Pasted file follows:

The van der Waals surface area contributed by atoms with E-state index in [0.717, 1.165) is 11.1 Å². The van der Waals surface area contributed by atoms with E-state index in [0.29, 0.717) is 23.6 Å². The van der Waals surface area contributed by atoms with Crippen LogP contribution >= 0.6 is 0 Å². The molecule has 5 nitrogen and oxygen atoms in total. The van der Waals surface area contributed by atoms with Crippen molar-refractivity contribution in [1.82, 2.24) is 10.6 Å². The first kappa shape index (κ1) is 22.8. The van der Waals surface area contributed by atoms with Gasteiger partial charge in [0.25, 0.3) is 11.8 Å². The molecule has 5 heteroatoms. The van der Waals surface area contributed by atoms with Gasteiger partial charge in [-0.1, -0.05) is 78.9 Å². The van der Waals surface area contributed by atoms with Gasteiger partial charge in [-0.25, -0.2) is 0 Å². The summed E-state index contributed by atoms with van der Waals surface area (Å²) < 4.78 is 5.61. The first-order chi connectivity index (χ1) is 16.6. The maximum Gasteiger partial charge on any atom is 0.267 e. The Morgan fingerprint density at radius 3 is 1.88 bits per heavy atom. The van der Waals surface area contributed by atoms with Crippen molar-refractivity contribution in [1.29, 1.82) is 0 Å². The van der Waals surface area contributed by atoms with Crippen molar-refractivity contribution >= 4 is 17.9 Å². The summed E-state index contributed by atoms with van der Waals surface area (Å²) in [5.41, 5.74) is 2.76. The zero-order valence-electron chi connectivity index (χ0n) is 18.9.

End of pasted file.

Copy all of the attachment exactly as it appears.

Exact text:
The van der Waals surface area contributed by atoms with E-state index in [0.717, 1.165) is 11.1 Å². The van der Waals surface area contributed by atoms with E-state index in [0.29, 0.717) is 23.6 Å². The van der Waals surface area contributed by atoms with Crippen LogP contribution >= 0.6 is 0 Å². The molecule has 5 nitrogen and oxygen atoms in total. The van der Waals surface area contributed by atoms with Crippen molar-refractivity contribution in [1.82, 2.24) is 10.6 Å². The first kappa shape index (κ1) is 22.8. The van der Waals surface area contributed by atoms with Gasteiger partial charge in [0.25, 0.3) is 11.8 Å². The molecule has 5 heteroatoms. The van der Waals surface area contributed by atoms with Gasteiger partial charge in [-0.1, -0.05) is 78.9 Å². The van der Waals surface area contributed by atoms with Gasteiger partial charge in [-0.25, -0.2) is 0 Å². The summed E-state index contributed by atoms with van der Waals surface area (Å²) < 4.78 is 5.61. The first-order chi connectivity index (χ1) is 16.6. The maximum Gasteiger partial charge on any atom is 0.267 e. The Morgan fingerprint density at radius 3 is 1.88 bits per heavy atom. The van der Waals surface area contributed by atoms with Crippen molar-refractivity contribution in [1.29, 1.82) is 0 Å². The van der Waals surface area contributed by atoms with Crippen molar-refractivity contribution >= 4 is 17.9 Å². The summed E-state index contributed by atoms with van der Waals surface area (Å²) in [5.41, 5.74) is 2.76. The zero-order valence-electron chi connectivity index (χ0n) is 18.9.